Wednesday, June 27, 2012

50/50



That's right...half. Half of my pots have small flaws. How disappointing! I suppose I've been lucky thus far. Beginners luck? Could be. I'm wondering if another fire might fix the rough lips...especially if I added just a touch of glaze but I'm not sure. The little sandy bumps are probably not something I can fix...and I think I know now what caused them. After glazing and once that glaze has set somewhat, I sand my piece a little to smooth out any drips...with an older piece of drywall sanding mesh. It's black...and I wonder now if it doesn't flake a little? Either way, I really detest when my pieces aren't smooth all over. So these will be for me...or I'll give them away to friends or family. I also had one bowl with some nasty blisters. Seems there are a few possible reasons why that happened. Frustrating not knowing for sure, but I guess we'll see if it happens again. As I've said before...it's all a learning curve!


So today I'm going to sieve my glaze, in case there are any nasty bits lurking at the bottom....and I'll mix another batch because I found it difficult to dip as there's not quite enough glaze even when I tip my pail. I also need to u/g the cups I made the other day. They're getting quite dry and it really should have been done yesterday! I suppose that I'll throw too...more bowls to replace these. Oh! and I made a plate the other day (I can't remember if I mentioned it in a previous post?) Not a big one...although I did try a full sized one as a my first attempt which failed. Just a small one and a saucer and quite honestly I didn't find it at all difficult but from what I've read, the real difficulty is in drying it properly so they don't warp or crack. I have them wrapped up well and I'm in no rush to dry them (read that slow drying is best).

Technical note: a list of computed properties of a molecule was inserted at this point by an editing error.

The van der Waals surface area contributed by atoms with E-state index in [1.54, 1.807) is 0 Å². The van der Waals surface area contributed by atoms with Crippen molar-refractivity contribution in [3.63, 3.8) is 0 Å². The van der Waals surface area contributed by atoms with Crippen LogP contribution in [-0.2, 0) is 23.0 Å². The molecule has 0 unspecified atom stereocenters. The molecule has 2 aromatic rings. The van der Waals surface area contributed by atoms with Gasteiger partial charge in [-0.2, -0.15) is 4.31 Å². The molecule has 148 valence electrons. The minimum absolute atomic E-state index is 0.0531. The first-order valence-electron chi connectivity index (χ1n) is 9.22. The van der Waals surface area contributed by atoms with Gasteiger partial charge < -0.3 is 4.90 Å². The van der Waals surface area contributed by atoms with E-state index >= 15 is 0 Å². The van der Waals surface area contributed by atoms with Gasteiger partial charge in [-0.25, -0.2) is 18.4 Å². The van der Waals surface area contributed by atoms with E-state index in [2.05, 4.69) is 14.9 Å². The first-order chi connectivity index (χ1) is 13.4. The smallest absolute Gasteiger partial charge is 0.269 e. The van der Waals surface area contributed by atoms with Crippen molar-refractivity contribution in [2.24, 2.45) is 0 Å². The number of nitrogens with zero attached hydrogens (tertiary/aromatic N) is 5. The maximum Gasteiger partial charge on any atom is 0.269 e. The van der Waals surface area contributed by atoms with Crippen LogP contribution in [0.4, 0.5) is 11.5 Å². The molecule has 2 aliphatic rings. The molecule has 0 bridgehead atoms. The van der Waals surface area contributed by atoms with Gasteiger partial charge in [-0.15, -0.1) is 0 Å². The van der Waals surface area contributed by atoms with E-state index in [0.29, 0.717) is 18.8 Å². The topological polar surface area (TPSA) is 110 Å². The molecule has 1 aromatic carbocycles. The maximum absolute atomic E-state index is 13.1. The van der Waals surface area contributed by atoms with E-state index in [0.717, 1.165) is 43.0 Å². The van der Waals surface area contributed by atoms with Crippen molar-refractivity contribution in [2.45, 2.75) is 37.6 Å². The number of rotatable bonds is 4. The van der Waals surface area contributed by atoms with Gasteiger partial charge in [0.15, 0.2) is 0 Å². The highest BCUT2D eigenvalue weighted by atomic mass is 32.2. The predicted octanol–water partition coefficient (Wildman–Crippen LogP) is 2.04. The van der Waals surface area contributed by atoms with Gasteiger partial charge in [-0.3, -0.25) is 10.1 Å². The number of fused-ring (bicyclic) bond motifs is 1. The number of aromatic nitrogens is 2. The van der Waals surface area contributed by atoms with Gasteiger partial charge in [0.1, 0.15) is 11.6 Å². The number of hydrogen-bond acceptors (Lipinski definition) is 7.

I'm gone!

2 comments:

  1. What's yr temp range, mid fire?
    The blisters could be due to insufficient bisque and some trapped gas or carbon in body migrating at the higher glaze temp ... I think. As for the sanding use a firm damp sponge to wipe off the rim. I wouldnt think of using it at the glazing stage for cleanup. I believe some wet n dry materials either flake or leave a barely visible oily residue on the surface which can wreck yr glazing. Give wet n dry a miss, keep it for post glaze firing, if you need to refine a foot ring or rim with a light touch. I find w & d good for polishing porcelain surfaces but I don't glaze over the sanded area.

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  2. Hello there Brenda!
    Thanks for the lovely comments that you've left on my blog recently, I really appreciate your kind words!
    To answer your question from earlier - my work is all hand painted :)
    The bowls above are lovely - and I echo your sentiments about unsmooth glaze, I have boxes of seconds waiting around for a studio sale...!
    Katy.

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